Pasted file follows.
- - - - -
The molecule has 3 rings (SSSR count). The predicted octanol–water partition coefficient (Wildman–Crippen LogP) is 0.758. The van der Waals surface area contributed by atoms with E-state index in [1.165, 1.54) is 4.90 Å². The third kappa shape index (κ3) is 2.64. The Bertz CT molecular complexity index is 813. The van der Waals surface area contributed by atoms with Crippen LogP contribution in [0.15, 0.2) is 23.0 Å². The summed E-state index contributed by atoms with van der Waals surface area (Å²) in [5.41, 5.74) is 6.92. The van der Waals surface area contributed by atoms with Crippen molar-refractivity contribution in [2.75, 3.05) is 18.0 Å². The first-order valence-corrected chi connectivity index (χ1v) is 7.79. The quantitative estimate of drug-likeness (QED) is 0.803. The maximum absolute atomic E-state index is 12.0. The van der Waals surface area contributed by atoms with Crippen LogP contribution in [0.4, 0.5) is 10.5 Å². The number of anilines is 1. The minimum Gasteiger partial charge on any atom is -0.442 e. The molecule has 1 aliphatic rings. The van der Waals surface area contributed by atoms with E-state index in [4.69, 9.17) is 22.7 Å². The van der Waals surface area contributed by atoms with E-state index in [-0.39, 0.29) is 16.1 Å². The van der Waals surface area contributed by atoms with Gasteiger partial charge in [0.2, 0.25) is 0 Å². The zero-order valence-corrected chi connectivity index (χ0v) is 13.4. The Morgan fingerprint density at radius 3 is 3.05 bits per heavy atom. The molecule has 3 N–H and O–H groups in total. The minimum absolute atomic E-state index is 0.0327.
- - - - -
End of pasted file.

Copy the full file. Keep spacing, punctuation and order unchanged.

The molecule has 3 rings (SSSR count). The predicted octanol–water partition coefficient (Wildman–Crippen LogP) is 0.758. The van der Waals surface area contributed by atoms with E-state index in [1.165, 1.54) is 4.90 Å². The third kappa shape index (κ3) is 2.64. The Bertz CT molecular complexity index is 813. The van der Waals surface area contributed by atoms with Crippen LogP contribution in [0.15, 0.2) is 23.0 Å². The summed E-state index contributed by atoms with van der Waals surface area (Å²) in [5.41, 5.74) is 6.92. The van der Waals surface area contributed by atoms with Crippen molar-refractivity contribution in [2.75, 3.05) is 18.0 Å². The first-order valence-corrected chi connectivity index (χ1v) is 7.79. The quantitative estimate of drug-likeness (QED) is 0.803. The maximum absolute atomic E-state index is 12.0. The van der Waals surface area contributed by atoms with Crippen LogP contribution in [0.4, 0.5) is 10.5 Å². The number of anilines is 1. The minimum Gasteiger partial charge on any atom is -0.442 e. The molecule has 1 aliphatic rings. The van der Waals surface area contributed by atoms with E-state index in [4.69, 9.17) is 22.7 Å². The van der Waals surface area contributed by atoms with E-state index in [-0.39, 0.29) is 16.1 Å². The van der Waals surface area contributed by atoms with Gasteiger partial charge in [0.2, 0.25) is 0 Å². The zero-order valence-corrected chi connectivity index (χ0v) is 13.4. The Morgan fingerprint density at radius 3 is 3.05 bits per heavy atom. The molecule has 3 N–H and O–H groups in total. The minimum absolute atomic E-state index is 0.0327.